What Is Fly Tipping?
Fly-tipping, fly dumping or illegal dumping are other names that refer to the dumping of waste illegally. It is only legal to dispose of household or business waste in authorized rubbish dumps which may require a payment to do so, especially for business users.
Businesses are required under the Environmental Protection Act 1990 to make arrangements for their own waste collection and disposal through private contractors. Householders have been given a duty to dispose of waste properly since 21st November 2005 which has made fly-tipping more of a problem.
The unsightly dumping in any open space available is on the increase in certain areas, with waste such as green waste, domestic items, abandoned vehicles and construction waste most of which could be dangerous, toxic or hazardous, as these 2012 statistics reflect.
- 732,052 fly-tipping incidents on public land
- 9.1% fall compared to previous year (805,320)
- 191 councils (60%) fell
- 120 councils (38%) increased
- 1 council unchanged and 4 councils did not reply
- £33m spent by councils on fly-tipping clearance
- 0.6% of fly-tipping incidents were successfully prosecuted
Unfortunately, it is the responsibility of the owner or occupier of the land where the rubbish has been dumped to arrange for its collection and disposal by a registered and authorized waste carrier. The council have the right to enforce removal if the waste is escaping onto other land, harboring food for mice and rats or polluting water or land. It is therefore important to put preventative measures in place on their land which the council and private investigators can offer help and advice.
How Can A Private Detective Help?
Private detectives, along with local councils, offer their services in prevention of fly-tipping and in catching or obtaining evidence of serial fly-tippers in the act. It is possible to set up remote outdoor covert CCTV cameras in areas that have been prone to fly-tipping in the past. These cameras have motion sensors that will pick up any movement within its range and start to record. The footage can be watched on a PC or television screen in real time or at a convenient time. Vehicle registrations and sometimes vehicle signs with the fly-tippers contact details on them can be given straight to the police.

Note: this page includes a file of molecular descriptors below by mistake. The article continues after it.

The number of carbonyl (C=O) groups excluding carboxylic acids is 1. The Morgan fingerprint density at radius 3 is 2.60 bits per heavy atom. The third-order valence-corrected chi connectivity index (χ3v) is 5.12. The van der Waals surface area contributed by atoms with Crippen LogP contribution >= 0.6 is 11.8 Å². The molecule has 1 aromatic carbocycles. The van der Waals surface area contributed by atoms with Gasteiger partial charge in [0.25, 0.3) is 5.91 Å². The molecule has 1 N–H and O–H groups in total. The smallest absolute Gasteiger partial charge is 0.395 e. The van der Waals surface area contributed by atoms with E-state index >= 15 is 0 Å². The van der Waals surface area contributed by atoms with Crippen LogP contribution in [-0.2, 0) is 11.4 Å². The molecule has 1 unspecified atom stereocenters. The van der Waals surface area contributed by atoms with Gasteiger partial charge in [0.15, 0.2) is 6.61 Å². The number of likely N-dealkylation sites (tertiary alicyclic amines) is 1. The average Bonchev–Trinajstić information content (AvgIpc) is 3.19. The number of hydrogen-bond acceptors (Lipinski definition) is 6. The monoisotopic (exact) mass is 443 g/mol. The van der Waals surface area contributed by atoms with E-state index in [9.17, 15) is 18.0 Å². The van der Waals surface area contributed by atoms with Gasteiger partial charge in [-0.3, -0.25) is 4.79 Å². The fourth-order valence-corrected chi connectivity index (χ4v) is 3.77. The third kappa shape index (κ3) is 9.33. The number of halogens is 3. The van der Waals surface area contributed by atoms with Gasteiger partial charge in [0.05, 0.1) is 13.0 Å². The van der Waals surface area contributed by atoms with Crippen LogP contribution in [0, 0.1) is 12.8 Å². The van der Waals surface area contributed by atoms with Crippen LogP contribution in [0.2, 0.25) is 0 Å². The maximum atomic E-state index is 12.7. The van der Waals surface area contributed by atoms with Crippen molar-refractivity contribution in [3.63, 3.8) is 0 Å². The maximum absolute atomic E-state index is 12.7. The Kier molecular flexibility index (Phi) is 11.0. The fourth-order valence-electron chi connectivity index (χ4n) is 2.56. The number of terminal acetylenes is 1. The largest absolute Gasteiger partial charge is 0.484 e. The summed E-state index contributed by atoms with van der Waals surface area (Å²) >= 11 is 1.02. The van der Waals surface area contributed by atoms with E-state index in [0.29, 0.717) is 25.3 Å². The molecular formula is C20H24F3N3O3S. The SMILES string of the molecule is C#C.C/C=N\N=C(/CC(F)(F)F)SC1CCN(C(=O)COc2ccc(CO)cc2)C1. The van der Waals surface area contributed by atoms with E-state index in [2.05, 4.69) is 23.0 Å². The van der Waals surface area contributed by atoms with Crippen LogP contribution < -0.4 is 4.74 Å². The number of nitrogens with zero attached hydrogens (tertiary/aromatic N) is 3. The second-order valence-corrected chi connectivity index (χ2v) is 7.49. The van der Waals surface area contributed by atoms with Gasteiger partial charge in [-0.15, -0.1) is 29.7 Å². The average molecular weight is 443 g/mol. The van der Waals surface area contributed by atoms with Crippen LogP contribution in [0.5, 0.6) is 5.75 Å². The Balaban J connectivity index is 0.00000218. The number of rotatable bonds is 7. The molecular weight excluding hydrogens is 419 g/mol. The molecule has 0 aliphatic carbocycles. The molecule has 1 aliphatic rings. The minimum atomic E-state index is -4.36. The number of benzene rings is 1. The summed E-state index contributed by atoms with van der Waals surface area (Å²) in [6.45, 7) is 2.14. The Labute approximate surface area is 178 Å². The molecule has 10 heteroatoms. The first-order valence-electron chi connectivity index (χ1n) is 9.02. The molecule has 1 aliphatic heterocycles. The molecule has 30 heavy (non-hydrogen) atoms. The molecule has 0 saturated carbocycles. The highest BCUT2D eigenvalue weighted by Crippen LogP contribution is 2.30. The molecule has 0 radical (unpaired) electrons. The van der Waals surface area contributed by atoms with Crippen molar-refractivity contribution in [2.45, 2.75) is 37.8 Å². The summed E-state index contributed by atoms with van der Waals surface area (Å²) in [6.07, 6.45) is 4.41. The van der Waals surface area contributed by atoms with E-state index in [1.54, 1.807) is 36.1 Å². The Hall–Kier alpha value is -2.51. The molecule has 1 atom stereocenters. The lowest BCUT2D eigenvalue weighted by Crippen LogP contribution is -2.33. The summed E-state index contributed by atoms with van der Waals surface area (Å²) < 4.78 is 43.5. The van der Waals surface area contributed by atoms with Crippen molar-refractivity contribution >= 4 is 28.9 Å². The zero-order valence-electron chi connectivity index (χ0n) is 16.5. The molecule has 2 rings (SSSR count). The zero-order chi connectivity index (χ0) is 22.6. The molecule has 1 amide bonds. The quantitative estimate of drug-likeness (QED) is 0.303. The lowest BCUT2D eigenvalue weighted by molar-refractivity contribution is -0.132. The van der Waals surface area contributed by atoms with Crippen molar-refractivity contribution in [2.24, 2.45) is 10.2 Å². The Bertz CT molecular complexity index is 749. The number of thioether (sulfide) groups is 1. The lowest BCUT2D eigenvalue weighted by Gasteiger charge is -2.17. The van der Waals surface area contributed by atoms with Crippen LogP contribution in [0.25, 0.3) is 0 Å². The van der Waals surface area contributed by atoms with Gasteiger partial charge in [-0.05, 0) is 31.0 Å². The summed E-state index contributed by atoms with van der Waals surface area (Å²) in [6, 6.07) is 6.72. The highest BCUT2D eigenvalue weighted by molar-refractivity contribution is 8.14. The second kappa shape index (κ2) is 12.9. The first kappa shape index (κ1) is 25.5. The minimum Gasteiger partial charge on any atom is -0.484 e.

Fines for large companies who have committed a serious act of environmental damage can be as much as £2m but small companies would face fines of between £450 and £2000 for small offences and then rising to £70,000 for causing serious harm. In very extreme cases or cases were the offender has repeatedly fly-tipped there could be a custodial sentence could be given.
Another possible way to catch a suspected fly-tipper is to use a private investigator to investigate a suspicious company such as waste removal businesses, building contractors, garden contractors or car repair garage to name but a few. The company employees can be followed to see if they are dumping illegal and toxic waste. Detectives can follow the targets for many hours to see if they are filling their van with waste and if so how they are disposing of it. Photographic and video footage can be provided along with a report to use as evidence to prosecute the offenders.
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